Leonardo da Vinci was arrested in 1476, after his name showed up on a piece of paper that had been left—anonymously—in one of the city’s ominously named “holes of truth,” meant for leaving tips that would lead authorities to any wrongdoers. Da Vinci, along with three others, was accused of having had sexual relations with a 17-year-old named Jacopo Saltarelli. Charges were filed against all four of the accused, but nothing ever came of it, and the charges were ultimately dropped. There was no supporting evidence, although the whole incident kicked off a scandal that has followed da Vinci ever since. Historians throughout the centuries have found sometimes bizarre evidence indicating that his perpetual bachelor state meant that he was gay. One such piece of evidence is the idea that he left a lot of his works unfinished. Clearly, that’s the sign of a gay man.
7 Andrea Del Sarto And The Mistress Madonna
When Andrea del Sarto unveiled his Madonna and Child with the Infant Saint John the Baptist, it was to rather shocked whispers and the spread of hushed rumors. Those rumors suggested that the model for one of the holiest of all women was none other than del Sarto’s mistress, Lucrezia del Fede.
Del Fede wasn’t just his mistress, she was a horrible, horrible person. She was characterized pretty clearly by Giorgio Vasari, the era’s most prolific biographer of the great Renaissance artists. According to him, she was low-born, which was, in itself, not a bad thing, but she was also haughty, arrogant, vain, and absolutely nothing less than a bully. She visited del Sarto’s apprentices with nothing but grief, and the friends that he had once been close to no longer wanted to have anything to do with him. There was also the questionable time frame of their relationship. Del Fede was still married when she began seeing the painter, but her husband quite conveniently died from some sudden, unidentified illness, freeing her to marry del Sarto. At the time, he was so famous that he had been given some of the highest titles awarded to artists, and he was even summoned to France by Francis I. In other words, he was quite a catch and quite a step up from the hatmaker to whom she had been married.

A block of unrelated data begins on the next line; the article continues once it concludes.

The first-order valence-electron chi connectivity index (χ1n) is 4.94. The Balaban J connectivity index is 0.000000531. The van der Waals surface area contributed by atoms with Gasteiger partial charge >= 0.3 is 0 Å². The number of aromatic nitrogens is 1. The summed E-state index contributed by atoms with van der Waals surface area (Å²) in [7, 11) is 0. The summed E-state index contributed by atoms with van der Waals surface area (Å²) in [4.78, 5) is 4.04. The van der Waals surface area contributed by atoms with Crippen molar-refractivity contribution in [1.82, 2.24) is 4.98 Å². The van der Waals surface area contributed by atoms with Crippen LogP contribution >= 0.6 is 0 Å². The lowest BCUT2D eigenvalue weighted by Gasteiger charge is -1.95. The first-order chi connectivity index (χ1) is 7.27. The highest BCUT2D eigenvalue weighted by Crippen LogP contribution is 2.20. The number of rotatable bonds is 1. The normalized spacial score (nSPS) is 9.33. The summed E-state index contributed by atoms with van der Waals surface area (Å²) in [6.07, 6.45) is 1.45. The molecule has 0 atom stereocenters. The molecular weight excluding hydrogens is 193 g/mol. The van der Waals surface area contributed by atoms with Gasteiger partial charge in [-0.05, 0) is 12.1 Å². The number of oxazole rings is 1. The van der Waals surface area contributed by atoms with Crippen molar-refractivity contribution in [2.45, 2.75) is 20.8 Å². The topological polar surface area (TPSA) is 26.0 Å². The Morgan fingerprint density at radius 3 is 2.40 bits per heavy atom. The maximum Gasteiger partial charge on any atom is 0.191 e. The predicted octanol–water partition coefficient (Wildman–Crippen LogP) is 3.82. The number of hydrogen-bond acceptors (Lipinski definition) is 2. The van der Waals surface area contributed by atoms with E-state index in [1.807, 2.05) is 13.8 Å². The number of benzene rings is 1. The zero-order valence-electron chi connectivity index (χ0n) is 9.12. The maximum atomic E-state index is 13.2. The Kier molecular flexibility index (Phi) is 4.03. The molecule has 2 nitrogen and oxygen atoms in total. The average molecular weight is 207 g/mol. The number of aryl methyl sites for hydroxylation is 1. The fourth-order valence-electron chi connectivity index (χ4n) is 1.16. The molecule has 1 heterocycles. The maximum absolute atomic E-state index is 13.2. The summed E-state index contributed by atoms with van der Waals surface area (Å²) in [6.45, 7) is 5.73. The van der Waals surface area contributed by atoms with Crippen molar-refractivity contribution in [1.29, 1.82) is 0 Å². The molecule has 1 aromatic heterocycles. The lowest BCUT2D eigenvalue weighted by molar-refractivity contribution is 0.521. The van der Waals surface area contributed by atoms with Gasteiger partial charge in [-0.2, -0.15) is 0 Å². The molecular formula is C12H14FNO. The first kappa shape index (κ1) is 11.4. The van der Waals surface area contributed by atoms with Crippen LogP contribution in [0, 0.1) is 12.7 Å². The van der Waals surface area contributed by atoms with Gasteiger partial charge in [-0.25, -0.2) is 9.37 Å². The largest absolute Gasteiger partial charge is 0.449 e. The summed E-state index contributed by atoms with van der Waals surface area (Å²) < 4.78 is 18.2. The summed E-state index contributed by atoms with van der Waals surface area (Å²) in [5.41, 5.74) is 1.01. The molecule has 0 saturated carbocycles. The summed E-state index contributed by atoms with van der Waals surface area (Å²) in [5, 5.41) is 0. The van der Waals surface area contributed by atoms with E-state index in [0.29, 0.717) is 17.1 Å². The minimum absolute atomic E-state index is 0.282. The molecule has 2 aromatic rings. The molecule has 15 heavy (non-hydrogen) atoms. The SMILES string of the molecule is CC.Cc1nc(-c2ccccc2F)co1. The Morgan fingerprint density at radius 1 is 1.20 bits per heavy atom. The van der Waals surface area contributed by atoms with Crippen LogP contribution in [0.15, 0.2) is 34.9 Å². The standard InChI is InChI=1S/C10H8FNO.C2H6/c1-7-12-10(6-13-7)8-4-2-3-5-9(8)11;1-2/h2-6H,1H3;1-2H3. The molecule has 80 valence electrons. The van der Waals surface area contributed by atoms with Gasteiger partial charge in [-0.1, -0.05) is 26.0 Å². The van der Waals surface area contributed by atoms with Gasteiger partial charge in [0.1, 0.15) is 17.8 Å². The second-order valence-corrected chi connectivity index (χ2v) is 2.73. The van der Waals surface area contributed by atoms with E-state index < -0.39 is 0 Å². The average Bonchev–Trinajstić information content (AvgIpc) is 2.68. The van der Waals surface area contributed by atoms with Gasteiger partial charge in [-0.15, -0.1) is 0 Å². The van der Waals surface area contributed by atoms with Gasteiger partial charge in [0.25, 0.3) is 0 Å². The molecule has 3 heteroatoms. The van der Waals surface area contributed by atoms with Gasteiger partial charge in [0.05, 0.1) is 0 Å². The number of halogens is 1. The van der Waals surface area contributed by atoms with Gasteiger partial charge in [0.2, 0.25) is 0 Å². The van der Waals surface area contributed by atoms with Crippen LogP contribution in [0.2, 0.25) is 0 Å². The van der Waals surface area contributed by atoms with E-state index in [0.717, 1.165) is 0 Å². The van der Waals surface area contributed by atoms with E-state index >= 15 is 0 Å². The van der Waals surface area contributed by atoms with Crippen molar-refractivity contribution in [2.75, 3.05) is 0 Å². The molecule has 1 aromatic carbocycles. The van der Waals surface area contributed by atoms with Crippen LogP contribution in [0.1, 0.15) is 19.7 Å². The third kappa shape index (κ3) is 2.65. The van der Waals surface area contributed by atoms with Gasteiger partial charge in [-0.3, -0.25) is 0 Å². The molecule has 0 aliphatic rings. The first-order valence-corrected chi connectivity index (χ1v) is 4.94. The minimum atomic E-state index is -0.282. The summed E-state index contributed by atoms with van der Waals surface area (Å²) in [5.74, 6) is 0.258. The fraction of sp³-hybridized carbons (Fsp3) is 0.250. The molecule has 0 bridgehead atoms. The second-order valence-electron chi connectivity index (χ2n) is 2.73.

The stories about just what kind of person she was are seemingly endless. Del Sarto’s work for the king of France was cut short when he returned to Florence and to her, taking with him the money that the king had entrusted to him to buy more pieces of art. It’s been suggested that he returned to Italy only at her bidding, when she convinced him to buy them a house and never return to France. She ultimately outlived him by about 40 years, and it’s also thought that she couldn’t truly be bothered to care for him and abandoned him when he was dying. How many of the accusations were true and how many were based in her consistently poor treatment of her husband’s apprentices—and of the biographer Vasari—is uncertain. The story was the inspiration behind Robert Browning’s poem “Andrea del Sarto,” where Browning attempts to create a love-is-blind sort of scenario for the two.
6 Michelangelo’s Cupid
Near the end of the 15th century, Michelangelo decided to leave Florence for Rome to see where his career would take him. According to the story written by Michelangelo’s friend, Ascanio Condivi, his first trip to Rome was guided by a minor member of the Medici family, Lorenzo di Pierfrancesco. After seeing a marble statue of Cupid that the young Michelangelo had done, he suggested that with a little aging, it was good enough to pass for an ancient antique, which it did.
The statue was ultimately sold to a Cardinal Raffaele, and, finding out that it wasn’t an antique after all, he sent someone to track down the artist and invite him back to Rome. Fortunately, it wasn’t an ominous as it sounds, because Michelangelo went and found that his skills were suddenly in demand in Rome. His introduction to Roman society was based on not only his talents, but his ability to create something that would pass for one of the great works of ancient Greece.
Not long after he arrived there, the statue was on sale again, and again, it was being advertised as an antique. Somewhat ironically, the controversy over whether or not it was an antique allowed the interested Duchess of Mantua to offer a much lower price for the statue and to buy it at that low price.
According to Thierry Lenain, art historian from the Institut Francais in London, Michelangelo also wasn’t above forging other things—like paintings. And he did it, the historian says, so he could keep the originals. The view of the time was that he wasn’t necessarily doing it for the art’s sake but was doing it for the originals.
Whether or not that’s true, it certainly hasn’t stopped the claims. One of the most recent works claimed to be a Michelangelo forgery is the statue of Laocoon, originally discovered in 1506, when Michelangelo was working on the Pope’s tomb. In spite of being most commonly attributed to three classical Greek sculptors, that hasn’t stopped rumors from circulating that it was actually Michelangelo’s work (although it’s doubtful).
5 Aleco Dossena